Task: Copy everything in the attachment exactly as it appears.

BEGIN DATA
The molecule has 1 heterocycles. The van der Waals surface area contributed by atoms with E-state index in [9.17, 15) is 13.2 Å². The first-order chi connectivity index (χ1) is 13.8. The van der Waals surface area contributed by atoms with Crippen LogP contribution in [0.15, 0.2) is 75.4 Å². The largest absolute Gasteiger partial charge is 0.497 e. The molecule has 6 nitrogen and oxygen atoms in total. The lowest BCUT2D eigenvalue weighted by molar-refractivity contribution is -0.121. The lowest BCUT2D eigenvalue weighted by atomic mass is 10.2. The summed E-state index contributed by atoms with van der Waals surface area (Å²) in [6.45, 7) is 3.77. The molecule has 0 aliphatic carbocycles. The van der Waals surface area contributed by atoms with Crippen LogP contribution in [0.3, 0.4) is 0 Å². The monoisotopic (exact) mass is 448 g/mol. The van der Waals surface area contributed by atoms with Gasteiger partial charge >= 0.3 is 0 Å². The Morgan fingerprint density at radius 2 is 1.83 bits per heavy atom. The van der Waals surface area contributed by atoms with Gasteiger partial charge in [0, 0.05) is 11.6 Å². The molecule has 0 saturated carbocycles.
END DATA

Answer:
The molecule has 1 heterocycles. The van der Waals surface area contributed by atoms with E-state index in [9.17, 15) is 13.2 Å². The first-order chi connectivity index (χ1) is 13.8. The van der Waals surface area contributed by atoms with Crippen LogP contribution in [0.15, 0.2) is 75.4 Å². The largest absolute Gasteiger partial charge is 0.497 e. The molecule has 6 nitrogen and oxygen atoms in total. The lowest BCUT2D eigenvalue weighted by molar-refractivity contribution is -0.121. The lowest BCUT2D eigenvalue weighted by atomic mass is 10.2. The summed E-state index contributed by atoms with van der Waals surface area (Å²) in [6.45, 7) is 3.77. The molecule has 0 aliphatic carbocycles. The van der Waals surface area contributed by atoms with Crippen LogP contribution in [0.3, 0.4) is 0 Å². The monoisotopic (exact) mass is 448 g/mol. The van der Waals surface area contributed by atoms with Gasteiger partial charge >= 0.3 is 0 Å². The Morgan fingerprint density at radius 2 is 1.83 bits per heavy atom. The van der Waals surface area contributed by atoms with Gasteiger partial charge in [0, 0.05) is 11.6 Å². The molecule has 0 saturated carbocycles.